Mutiny is a delightful confluence of live performance space and media production house. As the name suggests, they pump audio out into the world. As the name doesn’t suggest, much of that audio is comedy, recorded live at a place that kind of feels like a storefront. Mutiny is also kind of a scene unto itself: the space is small, the drinks are brownbag, and the vibe is cool.
1. BrainWash Cafe & Laundromat1122 Folsom St, San Francisco
2. Milk Bar1840 Haight St, San Francisco
3. The Basement222 Hyde St, San Francisco
4. Cobb's Comedy Club915 Columbus Ave, San Francisco
5. Doc's Lab124 Columbus Ave, San Francisco
6. PianoFight144 Taylor St, San Francisco
7. Punch Line Comedy Club444 Battery St, San Francisco
8. Rite Spot Cafe2099 Folsom St, San Francisco
9. Mutiny Radio2781 22nd St., San Francisco
Get it all done at once -- BrainWash Cafe (despite the slightly ominous name) allows you to get your clothes cleaned, caffeinated yourself, grab a bite to eat, see a show or some comedy, or get your work done with free Wi-Fi, all in the same place.
Located at the very top of Haight Street, along the eastern border of Golden Gate Park, this comedy club and music venue features a variety of high-concept stand-up performers and local bands almost every night of the week. Be sure to check out Milkin' It, the bar's semimonthly free comedy show.
This dimly, lit, sexy lounge in Tenderloin is known for its diverse drink menu -- featuring beer, wine, cocktails, sake, and soju -- small plates, and, most important, frequent events. Patrons can enjoy regular comedy shows, open mic nights, and talent showcases among comfortable leather seating in reclaimed-wood digs.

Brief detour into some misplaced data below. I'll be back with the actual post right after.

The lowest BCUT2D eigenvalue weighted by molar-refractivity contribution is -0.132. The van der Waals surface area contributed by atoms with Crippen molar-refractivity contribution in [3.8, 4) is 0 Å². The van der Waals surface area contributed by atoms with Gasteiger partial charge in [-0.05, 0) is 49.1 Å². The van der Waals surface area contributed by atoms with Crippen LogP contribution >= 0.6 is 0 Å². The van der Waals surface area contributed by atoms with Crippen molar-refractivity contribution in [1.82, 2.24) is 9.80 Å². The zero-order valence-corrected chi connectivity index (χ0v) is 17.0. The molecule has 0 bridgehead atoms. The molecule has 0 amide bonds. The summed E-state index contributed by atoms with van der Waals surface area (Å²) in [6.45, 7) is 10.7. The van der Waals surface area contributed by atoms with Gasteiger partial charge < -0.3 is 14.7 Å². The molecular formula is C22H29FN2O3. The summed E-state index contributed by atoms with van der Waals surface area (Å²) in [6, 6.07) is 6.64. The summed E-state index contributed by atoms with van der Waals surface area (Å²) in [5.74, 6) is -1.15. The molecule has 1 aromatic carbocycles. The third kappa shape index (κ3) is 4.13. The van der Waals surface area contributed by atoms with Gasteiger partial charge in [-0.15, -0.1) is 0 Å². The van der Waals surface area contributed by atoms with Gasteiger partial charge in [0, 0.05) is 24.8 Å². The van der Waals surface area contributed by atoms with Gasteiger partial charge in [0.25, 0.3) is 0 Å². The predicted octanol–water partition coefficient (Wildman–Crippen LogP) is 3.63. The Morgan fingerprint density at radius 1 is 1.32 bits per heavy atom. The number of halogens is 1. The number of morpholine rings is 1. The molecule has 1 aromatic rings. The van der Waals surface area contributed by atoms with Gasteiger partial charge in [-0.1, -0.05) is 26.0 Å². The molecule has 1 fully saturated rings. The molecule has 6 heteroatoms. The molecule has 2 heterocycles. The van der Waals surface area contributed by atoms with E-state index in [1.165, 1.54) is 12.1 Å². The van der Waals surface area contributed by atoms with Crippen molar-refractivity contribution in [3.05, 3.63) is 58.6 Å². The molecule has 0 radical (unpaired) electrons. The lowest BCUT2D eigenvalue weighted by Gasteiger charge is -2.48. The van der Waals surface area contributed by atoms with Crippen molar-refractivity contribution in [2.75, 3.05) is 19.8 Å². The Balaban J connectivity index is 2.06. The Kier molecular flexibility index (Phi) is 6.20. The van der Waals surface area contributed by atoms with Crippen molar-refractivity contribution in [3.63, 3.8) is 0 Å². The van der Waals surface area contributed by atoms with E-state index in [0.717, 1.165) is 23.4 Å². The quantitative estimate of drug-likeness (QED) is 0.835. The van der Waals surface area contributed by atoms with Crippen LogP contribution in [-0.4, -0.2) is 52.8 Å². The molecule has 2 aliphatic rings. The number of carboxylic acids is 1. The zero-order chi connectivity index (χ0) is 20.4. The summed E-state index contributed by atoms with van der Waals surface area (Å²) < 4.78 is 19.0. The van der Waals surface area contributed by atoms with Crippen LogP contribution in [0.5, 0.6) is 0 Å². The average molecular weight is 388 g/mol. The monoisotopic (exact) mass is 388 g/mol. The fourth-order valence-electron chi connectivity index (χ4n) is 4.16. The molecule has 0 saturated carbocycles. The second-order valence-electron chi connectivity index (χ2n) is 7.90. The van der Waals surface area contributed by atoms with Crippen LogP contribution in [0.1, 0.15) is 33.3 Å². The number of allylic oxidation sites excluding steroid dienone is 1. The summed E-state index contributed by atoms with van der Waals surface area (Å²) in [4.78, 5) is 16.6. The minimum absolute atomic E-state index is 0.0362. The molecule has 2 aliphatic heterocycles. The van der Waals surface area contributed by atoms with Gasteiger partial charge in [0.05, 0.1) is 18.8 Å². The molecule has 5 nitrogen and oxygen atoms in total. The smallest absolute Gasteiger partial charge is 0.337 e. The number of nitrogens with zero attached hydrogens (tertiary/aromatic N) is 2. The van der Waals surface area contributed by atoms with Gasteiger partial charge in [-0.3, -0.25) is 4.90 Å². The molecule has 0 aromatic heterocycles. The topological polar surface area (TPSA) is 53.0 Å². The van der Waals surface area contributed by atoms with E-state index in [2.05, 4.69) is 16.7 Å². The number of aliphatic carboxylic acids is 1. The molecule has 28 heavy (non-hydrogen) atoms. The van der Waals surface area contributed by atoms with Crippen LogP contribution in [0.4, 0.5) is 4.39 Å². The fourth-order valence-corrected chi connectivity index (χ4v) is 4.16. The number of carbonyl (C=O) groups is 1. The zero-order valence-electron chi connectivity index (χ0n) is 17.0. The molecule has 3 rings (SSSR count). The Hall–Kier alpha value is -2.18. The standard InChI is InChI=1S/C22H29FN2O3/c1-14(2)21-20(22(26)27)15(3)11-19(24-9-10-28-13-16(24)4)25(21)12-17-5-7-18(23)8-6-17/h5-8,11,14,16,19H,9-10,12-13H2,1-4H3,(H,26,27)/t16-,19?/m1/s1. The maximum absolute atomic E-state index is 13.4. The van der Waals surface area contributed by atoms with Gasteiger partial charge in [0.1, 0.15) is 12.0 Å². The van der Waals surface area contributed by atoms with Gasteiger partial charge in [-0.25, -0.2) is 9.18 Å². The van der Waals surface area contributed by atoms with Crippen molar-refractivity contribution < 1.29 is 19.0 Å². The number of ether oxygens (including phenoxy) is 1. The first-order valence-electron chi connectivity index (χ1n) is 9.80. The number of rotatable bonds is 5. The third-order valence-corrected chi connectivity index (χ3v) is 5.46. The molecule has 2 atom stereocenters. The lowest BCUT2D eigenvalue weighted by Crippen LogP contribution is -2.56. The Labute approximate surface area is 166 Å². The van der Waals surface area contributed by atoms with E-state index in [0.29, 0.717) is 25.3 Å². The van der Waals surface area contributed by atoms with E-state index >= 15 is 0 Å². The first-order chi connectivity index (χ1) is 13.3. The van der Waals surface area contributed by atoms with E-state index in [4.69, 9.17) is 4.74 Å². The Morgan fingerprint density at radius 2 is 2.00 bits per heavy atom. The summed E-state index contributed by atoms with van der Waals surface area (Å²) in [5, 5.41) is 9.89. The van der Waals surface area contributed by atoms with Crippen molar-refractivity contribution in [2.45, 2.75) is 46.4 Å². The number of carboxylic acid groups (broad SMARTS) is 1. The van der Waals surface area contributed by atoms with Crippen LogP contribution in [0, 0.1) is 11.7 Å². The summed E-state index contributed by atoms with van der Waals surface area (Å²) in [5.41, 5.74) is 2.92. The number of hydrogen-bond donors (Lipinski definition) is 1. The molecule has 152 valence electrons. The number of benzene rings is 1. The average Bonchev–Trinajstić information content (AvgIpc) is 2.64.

Cobb’s is as good as its headliner on any given night, and has featured comedians such as Jimmy Carr and Nick Swanson (two drink minimum for shows). If you are looking for a night of laughs and don’t might paying a bit more for drinks and food, then you can certainly enjoy a night there. But pre-gaming at a bar and restaurant isn’t the worst idea, either.
Quite literally underground, Doc's plays host to live performances showcasing local talent from comedy to music. With fare that far surpasses what you'd find at an average entertainment venue (shrimp ceviche, tomatillo-braised pork tacos) and a classic cocktail menu to match, it's definitely a one-stop shop for an evening out. If you happen to plan said night out on a Wednesday, you'll find free live jazz.
At this multipurpose venue in Tenderloin, one can find a multitude of performers and live acts, including (but definitely not limited to) sketch comedy, drama, and music. Typically, the venue (which has two intimate theaters and a cabaret stage) features new works by new, local artists. Guests can also enjoy drinks (no minimums) and American grub.
Arguably the younger sibling of Cobb's Comedy Club, this Financial District venue holds a little bit less than 200 people, and has been a stepping stone for giants like Ellen Degeneres, Chris Rock, Robin Williams, and Rosie O'Donnell. Nationally-acclaimed comics continue to grace the stage of this San Francisco centerpiece.
This intimate, candle-lit dive bar in Mission is a casual venue for cheap drinks and simple Italian fare. Guests can also enjoy local, featured art on the walls, live jazz, and regular comedy performances. A non-traditional gallery of sorts, The Rite Spot offers the art for sale.
This unassuming storefront in Mission is home to Mutiny Radio, which functions as both a live performance and media production venue. Although it's first and foremost a radio/podcast station, Mutiny Radio also hosts casual musical performances, poetry, comedy, theater, and interviews.